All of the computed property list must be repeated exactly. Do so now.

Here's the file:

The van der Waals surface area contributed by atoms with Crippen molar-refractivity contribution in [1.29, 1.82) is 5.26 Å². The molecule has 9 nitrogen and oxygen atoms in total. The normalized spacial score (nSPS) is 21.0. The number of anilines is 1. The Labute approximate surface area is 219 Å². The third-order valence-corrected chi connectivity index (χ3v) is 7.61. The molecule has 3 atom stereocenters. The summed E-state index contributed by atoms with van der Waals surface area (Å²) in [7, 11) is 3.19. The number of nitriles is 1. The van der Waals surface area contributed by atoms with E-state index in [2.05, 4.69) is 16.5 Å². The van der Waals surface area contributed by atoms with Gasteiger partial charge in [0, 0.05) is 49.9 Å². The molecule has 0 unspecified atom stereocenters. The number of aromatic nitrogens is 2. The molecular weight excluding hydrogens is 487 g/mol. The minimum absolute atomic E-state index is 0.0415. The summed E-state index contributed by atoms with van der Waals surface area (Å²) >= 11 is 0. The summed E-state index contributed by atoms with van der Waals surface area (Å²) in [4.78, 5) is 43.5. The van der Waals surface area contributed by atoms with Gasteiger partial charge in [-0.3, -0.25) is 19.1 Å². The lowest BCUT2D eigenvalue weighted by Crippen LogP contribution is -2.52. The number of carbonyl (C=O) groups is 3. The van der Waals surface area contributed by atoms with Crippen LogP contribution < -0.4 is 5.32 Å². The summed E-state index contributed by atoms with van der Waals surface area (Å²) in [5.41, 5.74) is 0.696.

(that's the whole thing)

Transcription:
The van der Waals surface area contributed by atoms with Crippen molar-refractivity contribution in [1.29, 1.82) is 5.26 Å². The molecule has 9 nitrogen and oxygen atoms in total. The normalized spacial score (nSPS) is 21.0. The number of anilines is 1. The Labute approximate surface area is 219 Å². The third-order valence-corrected chi connectivity index (χ3v) is 7.61. The molecule has 3 atom stereocenters. The summed E-state index contributed by atoms with van der Waals surface area (Å²) in [7, 11) is 3.19. The number of nitriles is 1. The van der Waals surface area contributed by atoms with E-state index in [2.05, 4.69) is 16.5 Å². The van der Waals surface area contributed by atoms with Gasteiger partial charge in [0, 0.05) is 49.9 Å². The molecule has 0 unspecified atom stereocenters. The number of aromatic nitrogens is 2. The molecular weight excluding hydrogens is 487 g/mol. The minimum absolute atomic E-state index is 0.0415. The summed E-state index contributed by atoms with van der Waals surface area (Å²) >= 11 is 0. The summed E-state index contributed by atoms with van der Waals surface area (Å²) in [4.78, 5) is 43.5. The van der Waals surface area contributed by atoms with Gasteiger partial charge in [-0.3, -0.25) is 19.1 Å². The lowest BCUT2D eigenvalue weighted by Crippen LogP contribution is -2.52. The number of carbonyl (C=O) groups is 3. The van der Waals surface area contributed by atoms with Crippen LogP contribution < -0.4 is 5.32 Å². The summed E-state index contributed by atoms with van der Waals surface area (Å²) in [5.41, 5.74) is 0.696.